But Castro’s regime is still responsible for human rights abuses which are in no way excused by the far worse crimes of his enemies. Amnesty International reported in March 2005 that people “imprisoned for peacefully expressing their beliefs and opinions… [had been] handcuffed and kept in tiny ‘punishment cells’ infested with rats and cockroaches. …Prison guards reportedly stamped on the neck of Juan Carlos Herrera Acosta, causing him to pass out during a beating last November while he was handcuffed. Another man, Luis Enrique Ferrer Garcia, was reportedly stripped and beaten by guards. …[The men] were arrested for ‘offences’ such as publishing critical articles or communicating with human rights groups”.

As Galloway points out, Cuba is a nation under siege, not least by a murderous sanctions regime. When Britain curtailed its civil liberties during World War II there were decent justifications for those measures under the circumstances. But is it strictly necessary, in the interests of defending one’s country, to stamp on someone's neck for “peacefully expressing their beliefs and opinions”? And can the man ultimately responsible for such abuses seriously be described, quite unambiguously, as “a hero… the most magnificent human being I’ve ever met”?

An extremely strong case can be made for saying that, on balance, Cuba is comparatively better off under Castro than as a US client state. But there are at least elements on the left who, to my mind, need to be able to hold these two thoughts in their head simultaneously:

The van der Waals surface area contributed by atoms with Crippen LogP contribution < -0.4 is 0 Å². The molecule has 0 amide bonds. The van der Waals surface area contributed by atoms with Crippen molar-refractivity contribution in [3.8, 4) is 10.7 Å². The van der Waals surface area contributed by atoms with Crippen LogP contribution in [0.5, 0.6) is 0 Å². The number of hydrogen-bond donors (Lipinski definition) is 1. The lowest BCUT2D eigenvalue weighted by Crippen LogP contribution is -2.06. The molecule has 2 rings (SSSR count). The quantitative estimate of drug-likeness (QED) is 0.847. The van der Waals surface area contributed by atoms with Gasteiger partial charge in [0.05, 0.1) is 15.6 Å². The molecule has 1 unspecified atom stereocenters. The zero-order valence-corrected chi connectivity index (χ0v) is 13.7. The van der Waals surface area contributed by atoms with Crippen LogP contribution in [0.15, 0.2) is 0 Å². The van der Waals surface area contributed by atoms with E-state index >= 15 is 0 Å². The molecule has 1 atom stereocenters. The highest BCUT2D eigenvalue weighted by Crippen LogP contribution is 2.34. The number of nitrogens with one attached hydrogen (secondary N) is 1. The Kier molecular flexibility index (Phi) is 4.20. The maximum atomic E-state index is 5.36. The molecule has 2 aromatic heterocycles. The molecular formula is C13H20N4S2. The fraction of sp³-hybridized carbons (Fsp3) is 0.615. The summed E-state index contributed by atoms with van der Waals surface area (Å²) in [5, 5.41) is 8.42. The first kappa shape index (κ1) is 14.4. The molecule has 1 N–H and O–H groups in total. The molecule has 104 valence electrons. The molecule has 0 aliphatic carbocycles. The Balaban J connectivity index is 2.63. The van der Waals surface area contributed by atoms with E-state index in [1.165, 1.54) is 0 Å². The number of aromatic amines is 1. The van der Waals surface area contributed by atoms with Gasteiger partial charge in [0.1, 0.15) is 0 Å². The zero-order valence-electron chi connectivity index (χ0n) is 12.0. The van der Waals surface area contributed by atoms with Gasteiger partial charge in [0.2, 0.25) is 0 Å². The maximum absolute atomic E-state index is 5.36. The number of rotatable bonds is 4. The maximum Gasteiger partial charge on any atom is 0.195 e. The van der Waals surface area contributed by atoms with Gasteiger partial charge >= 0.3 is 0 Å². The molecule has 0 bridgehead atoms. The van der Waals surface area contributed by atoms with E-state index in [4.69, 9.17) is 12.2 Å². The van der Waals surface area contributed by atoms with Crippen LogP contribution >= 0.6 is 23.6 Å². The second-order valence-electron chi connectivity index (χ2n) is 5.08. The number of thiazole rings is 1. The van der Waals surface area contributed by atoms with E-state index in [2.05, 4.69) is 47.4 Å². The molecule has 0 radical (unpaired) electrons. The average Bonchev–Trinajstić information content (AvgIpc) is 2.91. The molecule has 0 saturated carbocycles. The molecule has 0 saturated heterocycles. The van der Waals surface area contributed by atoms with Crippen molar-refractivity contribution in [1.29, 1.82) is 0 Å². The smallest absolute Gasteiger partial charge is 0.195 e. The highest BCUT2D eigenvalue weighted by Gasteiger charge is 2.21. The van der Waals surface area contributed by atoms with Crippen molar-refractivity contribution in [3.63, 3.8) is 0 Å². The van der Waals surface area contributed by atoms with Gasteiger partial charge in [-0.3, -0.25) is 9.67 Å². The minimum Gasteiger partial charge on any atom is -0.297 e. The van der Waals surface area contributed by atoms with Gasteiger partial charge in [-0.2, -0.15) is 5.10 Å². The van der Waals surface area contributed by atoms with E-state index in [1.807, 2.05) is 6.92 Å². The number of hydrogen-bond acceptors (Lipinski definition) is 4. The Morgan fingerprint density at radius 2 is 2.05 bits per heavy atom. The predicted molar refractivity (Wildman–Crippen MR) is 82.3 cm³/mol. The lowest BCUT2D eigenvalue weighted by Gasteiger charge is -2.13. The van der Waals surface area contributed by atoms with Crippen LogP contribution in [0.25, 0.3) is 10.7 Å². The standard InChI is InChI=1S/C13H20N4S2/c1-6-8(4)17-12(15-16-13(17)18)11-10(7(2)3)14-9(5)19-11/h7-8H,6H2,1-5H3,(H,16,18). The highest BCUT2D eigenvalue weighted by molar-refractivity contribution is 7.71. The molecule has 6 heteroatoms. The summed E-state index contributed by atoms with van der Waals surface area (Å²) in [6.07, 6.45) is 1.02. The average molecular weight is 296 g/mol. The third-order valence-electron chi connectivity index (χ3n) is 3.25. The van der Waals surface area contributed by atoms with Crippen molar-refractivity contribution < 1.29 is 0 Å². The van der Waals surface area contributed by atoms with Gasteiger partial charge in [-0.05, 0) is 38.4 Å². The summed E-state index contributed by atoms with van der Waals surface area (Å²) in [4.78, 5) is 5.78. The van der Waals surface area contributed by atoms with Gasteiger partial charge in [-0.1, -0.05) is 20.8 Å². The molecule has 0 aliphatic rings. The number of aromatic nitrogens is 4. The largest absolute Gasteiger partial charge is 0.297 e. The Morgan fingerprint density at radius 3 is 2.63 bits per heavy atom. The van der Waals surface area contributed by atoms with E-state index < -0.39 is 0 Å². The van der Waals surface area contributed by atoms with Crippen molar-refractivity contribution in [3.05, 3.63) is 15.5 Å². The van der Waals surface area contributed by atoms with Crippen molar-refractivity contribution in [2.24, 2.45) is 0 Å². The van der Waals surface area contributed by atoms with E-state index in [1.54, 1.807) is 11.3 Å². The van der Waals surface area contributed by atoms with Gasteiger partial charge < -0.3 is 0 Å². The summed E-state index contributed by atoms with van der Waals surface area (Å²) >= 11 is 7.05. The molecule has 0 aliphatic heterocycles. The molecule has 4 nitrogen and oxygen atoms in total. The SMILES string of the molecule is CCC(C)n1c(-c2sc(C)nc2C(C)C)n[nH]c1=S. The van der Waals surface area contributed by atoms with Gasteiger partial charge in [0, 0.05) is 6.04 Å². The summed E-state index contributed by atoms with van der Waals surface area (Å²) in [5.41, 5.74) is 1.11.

(a) Cuba is better off independent of the US; and
(b) Castro has presided over a repressive, human-rights abusing dictatorship that should be replaced with a democracy without any delay.

As political change unfolds, Cuba may now see openings emerge that offer the chance to build a democracy, where economic and social welfare come together with real political and social freedoms. This independent development could be underwritten by growing international partnerships, with Latin America in general and oil-rich Venezuela in particular. In fact, the rise of an independent South America may have come at just the wrong time for those who'd like to see Cuba return to the brutal regime of Batista. It would be ironic if the death of Castro – celebrated by his enemies as the end of Cuba’s resistance to the US – turned out to be the prelude to the island’s historic split from Washington becoming permanent and irreversible. A democratic, independent Cuba, integrated with the rest of Latin America, would be all but unassailable; morally, politically and economically. The long-predicted outcome of Castro’s demise is by no means a done deal yet.